On a slightly overcast but pleasantly warm day in July, I set sail on the Inland Seas 77-foot schooner with the Inland Seas Educational Association. I arrived in Suttons Bay as a mere resident of Northern Michigan but emerged from the boat as a Great Lakes scientist.
Greeted with smiling faces and eager energy from the staff, I boarded the ship excited for what was to come during our three-hour sail. The band of people aboard the sail was diverse; from children to the elderly, friends to family to romantic couples, differing gender identities, and even the crew ranged both in age and from volunteer status to paid employees. The sheer number of volunteers aboard the Inland Seas revealed not only the manpower required for the voyage to operate smoothly but speaks volumes about the draw of the non-profit organization; its beating heart is sustained by the people who are there simply because they want to be.
Before climbing aboard the schooner, we were divided into five groups and assigned group leaders, to whom we listened intently as we then left the port and began cutting through the sparkling, indigo waters of Suttons Bay. The first moments of the sail we spent learning about the Great Lakes and the ins and outs of sailing, the lingo, and the mechanics of it all. The hands-on component of the Discovery Sail cannot be understated, as my group mates and I literally sailed the ship - under the careful instruction and watchful eyes of the crew, of course. Hoisting the sails and bellowing the commands transformed me into a true sailor of Lake Michigan, hungry for adventure.
Once the wind was beneath the Inland Seas’ sails, it was time to transition from seaman to scientist. Each group leader headed their own station, which added up to five stations total: Benthos, Plankton, Fish, Seamanship, and the Relaxation Station. Now, I won’t divulge too much here since I urge everyone reading to book their own excursion with the ISEA in the coming weeks, but each station boasted interactive exercises and activities through which we used science to learn about and understand the importance of Great Lakes stewardship. We learned about the impact of invasive and non-native species, collected data that will be utilized by the ISEA, observed plankton under a microscope, took real samples of the lake bottom and fish, and even helped steer the ship.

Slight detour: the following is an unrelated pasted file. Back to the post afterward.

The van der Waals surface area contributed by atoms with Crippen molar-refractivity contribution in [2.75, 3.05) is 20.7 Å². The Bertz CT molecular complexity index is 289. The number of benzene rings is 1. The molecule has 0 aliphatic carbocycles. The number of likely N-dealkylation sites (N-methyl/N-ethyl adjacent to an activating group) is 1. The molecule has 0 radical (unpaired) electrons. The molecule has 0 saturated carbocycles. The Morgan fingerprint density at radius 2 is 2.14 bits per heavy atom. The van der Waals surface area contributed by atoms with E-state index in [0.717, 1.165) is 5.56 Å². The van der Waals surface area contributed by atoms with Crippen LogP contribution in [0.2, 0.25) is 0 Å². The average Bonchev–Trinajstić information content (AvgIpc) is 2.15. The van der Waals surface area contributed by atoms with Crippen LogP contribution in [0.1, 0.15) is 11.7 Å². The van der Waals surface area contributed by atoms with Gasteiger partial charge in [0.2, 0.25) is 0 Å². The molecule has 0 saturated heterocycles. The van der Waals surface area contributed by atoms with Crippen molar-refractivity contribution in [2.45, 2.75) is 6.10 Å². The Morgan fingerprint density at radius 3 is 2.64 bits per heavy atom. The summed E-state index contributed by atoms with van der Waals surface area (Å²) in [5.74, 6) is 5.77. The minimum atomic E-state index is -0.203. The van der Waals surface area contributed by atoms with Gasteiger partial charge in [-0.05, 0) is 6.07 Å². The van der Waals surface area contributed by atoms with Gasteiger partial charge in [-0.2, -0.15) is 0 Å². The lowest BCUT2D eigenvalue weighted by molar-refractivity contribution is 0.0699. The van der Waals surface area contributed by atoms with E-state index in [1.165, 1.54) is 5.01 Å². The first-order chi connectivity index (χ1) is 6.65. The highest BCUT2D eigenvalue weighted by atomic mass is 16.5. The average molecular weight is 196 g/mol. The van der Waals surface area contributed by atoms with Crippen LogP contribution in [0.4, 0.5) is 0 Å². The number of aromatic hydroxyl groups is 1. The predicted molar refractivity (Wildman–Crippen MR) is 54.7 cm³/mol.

After spending time at each station, the captain pointed the bow of the Inland Seas towards land and began the sail home. Not to mention, throughout the time spent on the bay, the volunteer crew was actively sailing the ship for us, making sure we were in good hands as we learned how to protect the very water on which we were floating. We then collectively shared what we learned, such as the varying invasive species we had caught and released -- the Round Goby and the Quagga Mussel -- and the fact that our lakes are so clear because of the lack of plankton in the waters, which harms the ecosystem. At the end of the sail, the sun peeked through the clouds as if to welcome us back to port.
The four values of the Inland Seas Educational Association are stewardship, education, diversity, and integrity. The non-profit's mission is to instill these values within learners of all ages while inspiring a lifetime of curiosity and passion for the Great Lakes. The Discovery Sail, in which I partook, is an educational sail that teaches children and adults about the significance of Great Lakes freshwater preservation, and I can confidently say that I walked away from the sail with a renewed sense of respect for the lakes that I am fortunate enough to consider home. The ISEA values are vibrantly visible in each team member, as they made it a priority to uphold each pillar of their mission and help achieve the organization’s goals with each smile and fact they shared.
If you’re searching for the perfect adventure to close out the summer of ‘22 with your loved ones, I encourage you to embark on an Inland Seas sail of your own.